How to File a Lien on a House in Georgia

By Roger Thorne J.D.
The state, Georgia, laws, the issuance

Georgia state contour with Capital City against blurred USA flag image by Stasys Eidiejus from

A house or property lien is a secure interest in the rights to a property by a creditor. The state of Georgia allows for liens to be placed against a person's property, including their home, in certain situations.

Qualify for a mechanic's lien. Georgia allows a wide range of workers to file a mechanic's lien against real property. To qualify for mechanic's lien, Georgia law requires a person to have contributed work, supplies or anything of value that added to a property. This includes work done by construction workers, laborers, suppliers, contractors and subcontractors, architects and anyone else aiding in the construction or renovation of the home.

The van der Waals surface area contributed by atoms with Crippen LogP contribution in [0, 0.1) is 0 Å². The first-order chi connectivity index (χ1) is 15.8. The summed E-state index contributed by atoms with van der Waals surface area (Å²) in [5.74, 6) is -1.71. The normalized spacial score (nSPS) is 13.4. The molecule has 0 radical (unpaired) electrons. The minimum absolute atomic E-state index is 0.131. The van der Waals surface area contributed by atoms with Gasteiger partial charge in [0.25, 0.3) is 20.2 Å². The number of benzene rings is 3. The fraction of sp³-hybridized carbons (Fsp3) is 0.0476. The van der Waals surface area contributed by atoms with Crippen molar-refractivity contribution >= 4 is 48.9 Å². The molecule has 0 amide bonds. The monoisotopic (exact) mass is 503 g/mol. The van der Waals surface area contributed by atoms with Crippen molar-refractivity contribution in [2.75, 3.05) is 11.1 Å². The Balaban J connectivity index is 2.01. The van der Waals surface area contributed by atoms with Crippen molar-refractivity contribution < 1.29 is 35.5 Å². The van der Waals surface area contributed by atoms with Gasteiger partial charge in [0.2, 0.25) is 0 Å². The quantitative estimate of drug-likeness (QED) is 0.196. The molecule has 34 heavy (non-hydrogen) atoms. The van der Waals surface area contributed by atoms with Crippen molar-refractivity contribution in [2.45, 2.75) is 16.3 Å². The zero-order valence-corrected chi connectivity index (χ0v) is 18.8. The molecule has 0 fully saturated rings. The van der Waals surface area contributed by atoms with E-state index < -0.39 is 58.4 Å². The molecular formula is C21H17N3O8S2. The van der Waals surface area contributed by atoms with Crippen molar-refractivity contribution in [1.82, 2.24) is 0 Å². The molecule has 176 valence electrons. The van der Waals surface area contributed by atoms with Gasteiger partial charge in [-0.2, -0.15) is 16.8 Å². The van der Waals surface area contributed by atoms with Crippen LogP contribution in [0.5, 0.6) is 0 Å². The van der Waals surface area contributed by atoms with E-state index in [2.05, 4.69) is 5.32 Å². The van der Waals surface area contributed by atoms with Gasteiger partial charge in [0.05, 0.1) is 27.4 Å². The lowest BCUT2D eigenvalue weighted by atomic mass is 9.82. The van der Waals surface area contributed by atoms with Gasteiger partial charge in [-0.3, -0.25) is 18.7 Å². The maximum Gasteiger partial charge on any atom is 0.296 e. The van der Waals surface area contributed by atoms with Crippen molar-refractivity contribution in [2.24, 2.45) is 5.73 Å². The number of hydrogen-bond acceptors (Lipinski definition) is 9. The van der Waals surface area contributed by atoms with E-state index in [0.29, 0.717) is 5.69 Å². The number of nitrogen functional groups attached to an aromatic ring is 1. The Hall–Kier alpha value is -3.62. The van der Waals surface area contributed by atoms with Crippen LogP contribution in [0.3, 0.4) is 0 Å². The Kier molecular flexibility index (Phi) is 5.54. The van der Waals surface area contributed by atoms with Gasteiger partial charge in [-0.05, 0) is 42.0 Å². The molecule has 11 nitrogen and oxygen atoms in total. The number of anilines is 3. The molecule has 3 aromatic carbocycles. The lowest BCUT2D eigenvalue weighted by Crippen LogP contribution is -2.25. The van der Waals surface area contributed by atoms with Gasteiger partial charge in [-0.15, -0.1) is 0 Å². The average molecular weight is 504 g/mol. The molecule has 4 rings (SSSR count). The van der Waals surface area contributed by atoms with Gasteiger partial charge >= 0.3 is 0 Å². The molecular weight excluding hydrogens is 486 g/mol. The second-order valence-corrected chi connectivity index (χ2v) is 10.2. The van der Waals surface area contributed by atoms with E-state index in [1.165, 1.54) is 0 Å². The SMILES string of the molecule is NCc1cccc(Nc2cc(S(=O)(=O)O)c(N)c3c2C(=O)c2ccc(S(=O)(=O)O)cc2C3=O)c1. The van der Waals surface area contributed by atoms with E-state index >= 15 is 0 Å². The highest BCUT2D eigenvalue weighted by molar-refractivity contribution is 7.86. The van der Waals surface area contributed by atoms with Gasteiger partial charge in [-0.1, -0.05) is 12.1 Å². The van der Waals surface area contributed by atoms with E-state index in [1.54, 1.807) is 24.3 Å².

Prepare the lien documents. The mechanic's lien must state that kind of work provided, the person or organization who provided the work, the amount in dispute, the location of the property, and the date on which the claim became due.

File the lien within the required time period. Georgia law requires that a mechanic's lien be filed within three months from the last day of work provided by the filer. If the party filing the lien is a supplier of materials, they must file within 30 days from the last date in which supplies were delivered. The lien must be filed at the county courthouse in which the property is located.

Send a notice to the property owner. At the time of filing, the claimant must send a copy of the lien to the owner of the property or their agent. This can be done via registered or certified mail, or personal service.

Make amendments. Georgia law allows for lien filers to make amendments to their claim, but the amendments must be filed in the same time period as the original lien. In other words, any amendments made must be filed within 30 days from the last day of work on the property.

About the Author

Roger Thorne is an attorney who began freelance writing in 2003. He has written for publications ranging from "MotorHome" magazine to "Cruising World." Thorne specializes in writing for law firms, Web sites, and professionals. He has a Juris Doctor from the University of Kansas.

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